A guide to work in South Africa (with shortage occupations)
Updated 31 July 2023
Moving to a different continent can expose you to a new culture and give you access to new work opportunities. If you want to relocate to a place with a warm climate where English is a leading language, then South Africa may be a good choice. Learning about the country's employment conditions and entry requirements may help you decide if it's a destination for you. In this article, we discuss what it's like to work in South Africa, explore the country's shortage occupations and look at entry requirements for British nationals.
Please note that none of the companies, institutions or organisations mentioned in this article are affiliated with Indeed.
What it's like to work in South Africa
Here's some information on the possible benefits of working in South Africa:
Emerging job market
Many of the world's top tech leaders have offices in South Africa. This creates attractive work or relocation opportunities if you're a software developer or engineer. In addition, many view South African organisations as great employers. Even Forbes' 2022 ranking of the best companies to work for features several companies from South Africa, most of which operate within the banking and finance sector.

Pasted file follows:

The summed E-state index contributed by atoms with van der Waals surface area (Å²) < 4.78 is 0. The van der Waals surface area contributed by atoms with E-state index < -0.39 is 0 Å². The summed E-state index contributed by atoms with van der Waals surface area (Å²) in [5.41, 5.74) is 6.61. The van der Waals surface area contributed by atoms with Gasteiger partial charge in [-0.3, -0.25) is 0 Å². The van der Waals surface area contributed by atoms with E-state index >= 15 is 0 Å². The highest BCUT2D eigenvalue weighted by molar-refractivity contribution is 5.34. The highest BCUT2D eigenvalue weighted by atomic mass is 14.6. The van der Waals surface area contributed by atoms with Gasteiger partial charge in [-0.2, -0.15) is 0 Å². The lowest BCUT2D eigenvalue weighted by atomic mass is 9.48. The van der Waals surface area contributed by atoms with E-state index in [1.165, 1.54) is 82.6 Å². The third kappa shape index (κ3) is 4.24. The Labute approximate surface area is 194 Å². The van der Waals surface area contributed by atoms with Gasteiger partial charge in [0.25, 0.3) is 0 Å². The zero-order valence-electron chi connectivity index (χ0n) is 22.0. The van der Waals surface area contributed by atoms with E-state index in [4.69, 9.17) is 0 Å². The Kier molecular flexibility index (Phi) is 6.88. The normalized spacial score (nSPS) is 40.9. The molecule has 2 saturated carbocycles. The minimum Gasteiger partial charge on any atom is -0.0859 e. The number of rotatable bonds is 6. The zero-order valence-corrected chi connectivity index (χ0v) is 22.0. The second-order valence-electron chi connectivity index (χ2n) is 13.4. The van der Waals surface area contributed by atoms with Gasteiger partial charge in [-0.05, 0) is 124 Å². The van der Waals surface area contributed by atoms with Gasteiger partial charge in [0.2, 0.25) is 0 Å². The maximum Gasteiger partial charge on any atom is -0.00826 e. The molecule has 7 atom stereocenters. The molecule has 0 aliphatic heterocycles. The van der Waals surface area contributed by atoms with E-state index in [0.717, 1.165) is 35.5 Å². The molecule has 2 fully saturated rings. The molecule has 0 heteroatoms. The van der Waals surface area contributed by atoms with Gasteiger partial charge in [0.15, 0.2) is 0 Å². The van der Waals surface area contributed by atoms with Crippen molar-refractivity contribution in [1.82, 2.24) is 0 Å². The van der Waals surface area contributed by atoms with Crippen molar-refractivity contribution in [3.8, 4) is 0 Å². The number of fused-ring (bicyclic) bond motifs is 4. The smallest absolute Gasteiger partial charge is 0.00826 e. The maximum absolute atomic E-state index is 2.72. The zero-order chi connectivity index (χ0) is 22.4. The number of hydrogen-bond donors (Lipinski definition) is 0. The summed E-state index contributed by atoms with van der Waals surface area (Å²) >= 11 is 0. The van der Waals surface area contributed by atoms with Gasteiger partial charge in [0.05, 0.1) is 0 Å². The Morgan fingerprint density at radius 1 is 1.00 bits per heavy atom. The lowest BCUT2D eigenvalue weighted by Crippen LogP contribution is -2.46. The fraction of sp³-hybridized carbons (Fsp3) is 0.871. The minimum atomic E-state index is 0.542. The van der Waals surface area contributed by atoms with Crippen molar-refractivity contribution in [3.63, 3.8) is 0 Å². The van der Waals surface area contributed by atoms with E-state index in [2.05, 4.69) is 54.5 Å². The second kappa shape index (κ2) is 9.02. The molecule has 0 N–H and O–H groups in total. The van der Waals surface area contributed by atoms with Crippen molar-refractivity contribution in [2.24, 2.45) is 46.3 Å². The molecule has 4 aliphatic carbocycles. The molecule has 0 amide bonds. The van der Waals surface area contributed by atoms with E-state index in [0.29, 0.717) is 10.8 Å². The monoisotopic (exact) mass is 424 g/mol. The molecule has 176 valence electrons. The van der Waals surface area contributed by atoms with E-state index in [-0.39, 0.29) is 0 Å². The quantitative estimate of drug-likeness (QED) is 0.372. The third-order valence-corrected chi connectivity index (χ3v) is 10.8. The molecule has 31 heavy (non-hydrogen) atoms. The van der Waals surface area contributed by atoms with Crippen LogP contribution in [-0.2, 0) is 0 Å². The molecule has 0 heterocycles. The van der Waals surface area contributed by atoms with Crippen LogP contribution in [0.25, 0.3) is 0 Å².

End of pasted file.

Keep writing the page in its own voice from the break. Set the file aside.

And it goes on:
As of March 2023, the Basic Conditions of Employment Act 1997 is the document that regulates employment conditions, including annual leave, in South Africa. According to the act, South African employees have 21 days of annual leave for every 12 months commencing from the first day of their employment. After accumulating days in an annual leave cycle, the employee may take their leave on consecutive days. If they fail to use the entire leave during one cycle, the days they have left carry over to the next annual leave cycle.
According to the Basic Conditions of Employment Act, employees in South Africa are entitled to at least four months of maternity leave after giving birth. The leave may start as early as four weeks before the due date. In addition, employees may take family responsibility leave when their child is sick or in situations like the death of a family member. Other types of benefits that many South African employees receive include sick leave, parental leave, health insurance or a 13th-month bonus. They're also eligible for retirement funds and pension schemes.
Minimum wage and average salary
Since the beginning of March 2023, the minimum wage in South Africa is R25.42 per hour. On average, South African employees earn R24,574 per month, which roughly translates to £1,100 per month. The two key factors that have a strong impact on a South African employee's compensation are their experience and education level. Typically, employees with a university or college diploma earn more than the country's median monthly salary, which is R29,900 (£1,340).